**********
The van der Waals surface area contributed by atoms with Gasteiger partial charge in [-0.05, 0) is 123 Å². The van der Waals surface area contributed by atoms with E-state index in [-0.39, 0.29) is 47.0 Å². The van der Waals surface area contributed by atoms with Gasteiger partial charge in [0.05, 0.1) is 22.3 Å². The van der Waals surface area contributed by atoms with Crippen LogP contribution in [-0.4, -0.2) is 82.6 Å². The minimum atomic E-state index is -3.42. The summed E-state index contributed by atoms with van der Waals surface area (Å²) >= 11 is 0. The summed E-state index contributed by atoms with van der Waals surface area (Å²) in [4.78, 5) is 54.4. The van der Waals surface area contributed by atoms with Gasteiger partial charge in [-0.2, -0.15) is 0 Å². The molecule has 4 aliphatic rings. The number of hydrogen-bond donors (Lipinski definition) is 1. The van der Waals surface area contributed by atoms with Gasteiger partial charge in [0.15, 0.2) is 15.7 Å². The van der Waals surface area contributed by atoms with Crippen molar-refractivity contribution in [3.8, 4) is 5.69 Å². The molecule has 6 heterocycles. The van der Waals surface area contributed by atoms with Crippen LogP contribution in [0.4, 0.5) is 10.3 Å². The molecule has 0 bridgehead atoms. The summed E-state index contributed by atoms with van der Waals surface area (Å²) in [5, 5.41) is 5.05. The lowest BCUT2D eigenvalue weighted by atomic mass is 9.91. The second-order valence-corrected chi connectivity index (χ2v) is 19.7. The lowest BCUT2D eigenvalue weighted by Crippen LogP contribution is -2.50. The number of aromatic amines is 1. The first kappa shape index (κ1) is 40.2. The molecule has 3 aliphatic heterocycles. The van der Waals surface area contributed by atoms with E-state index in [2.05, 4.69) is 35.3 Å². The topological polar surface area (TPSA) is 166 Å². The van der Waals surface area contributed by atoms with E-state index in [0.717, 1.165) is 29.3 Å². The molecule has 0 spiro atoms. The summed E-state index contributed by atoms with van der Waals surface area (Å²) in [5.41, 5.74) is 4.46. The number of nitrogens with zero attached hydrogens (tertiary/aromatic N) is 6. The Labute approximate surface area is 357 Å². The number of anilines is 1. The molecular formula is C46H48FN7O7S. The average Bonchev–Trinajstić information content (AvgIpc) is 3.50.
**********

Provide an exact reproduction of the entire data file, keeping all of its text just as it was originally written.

The van der Waals surface area contributed by atoms with Gasteiger partial charge in [-0.05, 0) is 123 Å². The van der Waals surface area contributed by atoms with E-state index in [-0.39, 0.29) is 47.0 Å². The van der Waals surface area contributed by atoms with Gasteiger partial charge in [0.05, 0.1) is 22.3 Å². The van der Waals surface area contributed by atoms with Crippen LogP contribution in [-0.4, -0.2) is 82.6 Å². The minimum atomic E-state index is -3.42. The summed E-state index contributed by atoms with van der Waals surface area (Å²) >= 11 is 0. The summed E-state index contributed by atoms with van der Waals surface area (Å²) in [4.78, 5) is 54.4. The van der Waals surface area contributed by atoms with Gasteiger partial charge in [-0.2, -0.15) is 0 Å². The molecule has 4 aliphatic rings. The number of hydrogen-bond donors (Lipinski definition) is 1. The van der Waals surface area contributed by atoms with Gasteiger partial charge in [0.15, 0.2) is 15.7 Å². The van der Waals surface area contributed by atoms with Crippen molar-refractivity contribution in [3.8, 4) is 5.69 Å². The molecule has 6 heterocycles. The van der Waals surface area contributed by atoms with Crippen LogP contribution in [0.4, 0.5) is 10.3 Å². The molecule has 0 bridgehead atoms. The summed E-state index contributed by atoms with van der Waals surface area (Å²) in [5, 5.41) is 5.05. The lowest BCUT2D eigenvalue weighted by atomic mass is 9.91. The second-order valence-corrected chi connectivity index (χ2v) is 19.7. The lowest BCUT2D eigenvalue weighted by Crippen LogP contribution is -2.50. The number of aromatic amines is 1. The first kappa shape index (κ1) is 40.2. The molecule has 3 aliphatic heterocycles. The van der Waals surface area contributed by atoms with E-state index in [2.05, 4.69) is 35.3 Å². The topological polar surface area (TPSA) is 166 Å². The van der Waals surface area contributed by atoms with E-state index in [0.717, 1.165) is 29.3 Å². The molecule has 0 spiro atoms. The summed E-state index contributed by atoms with van der Waals surface area (Å²) in [5.41, 5.74) is 4.46. The number of nitrogens with zero attached hydrogens (tertiary/aromatic N) is 6. The Labute approximate surface area is 357 Å². The number of anilines is 1. The molecular formula is C46H48FN7O7S. The average Bonchev–Trinajstić information content (AvgIpc) is 3.50.